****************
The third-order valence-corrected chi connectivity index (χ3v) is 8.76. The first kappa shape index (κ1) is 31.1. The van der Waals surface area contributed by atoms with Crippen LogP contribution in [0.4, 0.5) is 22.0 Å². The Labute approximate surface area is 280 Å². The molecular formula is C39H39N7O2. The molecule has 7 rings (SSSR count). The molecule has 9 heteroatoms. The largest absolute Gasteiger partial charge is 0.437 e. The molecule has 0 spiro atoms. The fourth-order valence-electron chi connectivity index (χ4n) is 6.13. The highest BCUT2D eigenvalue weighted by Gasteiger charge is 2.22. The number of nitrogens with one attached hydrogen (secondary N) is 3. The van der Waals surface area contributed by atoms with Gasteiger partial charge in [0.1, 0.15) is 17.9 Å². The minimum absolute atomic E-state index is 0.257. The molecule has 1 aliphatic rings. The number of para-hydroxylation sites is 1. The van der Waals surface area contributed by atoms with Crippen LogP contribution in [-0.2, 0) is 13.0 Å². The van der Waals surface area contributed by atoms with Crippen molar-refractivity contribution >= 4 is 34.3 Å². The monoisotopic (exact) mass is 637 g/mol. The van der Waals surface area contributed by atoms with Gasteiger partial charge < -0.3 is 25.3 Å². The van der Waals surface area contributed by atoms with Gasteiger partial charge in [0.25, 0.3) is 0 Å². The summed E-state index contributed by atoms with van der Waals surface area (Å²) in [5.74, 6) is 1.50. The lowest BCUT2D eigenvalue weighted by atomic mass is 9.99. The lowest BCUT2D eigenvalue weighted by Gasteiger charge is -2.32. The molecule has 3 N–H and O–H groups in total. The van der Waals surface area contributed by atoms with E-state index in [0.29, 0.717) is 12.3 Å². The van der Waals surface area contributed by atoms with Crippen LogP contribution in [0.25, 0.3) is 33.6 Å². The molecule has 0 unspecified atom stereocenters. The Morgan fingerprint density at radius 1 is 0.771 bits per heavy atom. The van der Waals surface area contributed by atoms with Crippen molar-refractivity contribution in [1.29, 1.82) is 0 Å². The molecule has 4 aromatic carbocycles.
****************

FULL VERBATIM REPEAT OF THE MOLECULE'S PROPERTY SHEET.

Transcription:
The third-order valence-corrected chi connectivity index (χ3v) is 8.76. The first kappa shape index (κ1) is 31.1. The van der Waals surface area contributed by atoms with Crippen LogP contribution in [0.4, 0.5) is 22.0 Å². The Labute approximate surface area is 280 Å². The molecular formula is C39H39N7O2. The molecule has 7 rings (SSSR count). The molecule has 9 heteroatoms. The largest absolute Gasteiger partial charge is 0.437 e. The molecule has 0 spiro atoms. The fourth-order valence-electron chi connectivity index (χ4n) is 6.13. The highest BCUT2D eigenvalue weighted by Gasteiger charge is 2.22. The number of nitrogens with one attached hydrogen (secondary N) is 3. The van der Waals surface area contributed by atoms with Gasteiger partial charge in [0.1, 0.15) is 17.9 Å². The minimum absolute atomic E-state index is 0.257. The molecule has 1 aliphatic rings. The number of para-hydroxylation sites is 1. The van der Waals surface area contributed by atoms with Crippen LogP contribution in [-0.2, 0) is 13.0 Å². The van der Waals surface area contributed by atoms with Crippen molar-refractivity contribution >= 4 is 34.3 Å². The monoisotopic (exact) mass is 637 g/mol. The van der Waals surface area contributed by atoms with Gasteiger partial charge < -0.3 is 25.3 Å². The van der Waals surface area contributed by atoms with Gasteiger partial charge in [0.25, 0.3) is 0 Å². The summed E-state index contributed by atoms with van der Waals surface area (Å²) in [5.74, 6) is 1.50. The lowest BCUT2D eigenvalue weighted by atomic mass is 9.99. The lowest BCUT2D eigenvalue weighted by Gasteiger charge is -2.32. The molecule has 3 N–H and O–H groups in total. The van der Waals surface area contributed by atoms with E-state index in [0.29, 0.717) is 12.3 Å². The van der Waals surface area contributed by atoms with Crippen LogP contribution in [0.25, 0.3) is 33.6 Å². The molecule has 0 unspecified atom stereocenters. The Morgan fingerprint density at radius 1 is 0.771 bits per heavy atom. The van der Waals surface area contributed by atoms with Crippen molar-refractivity contribution in [1.29, 1.82) is 0 Å². The molecule has 4 aromatic carbocycles.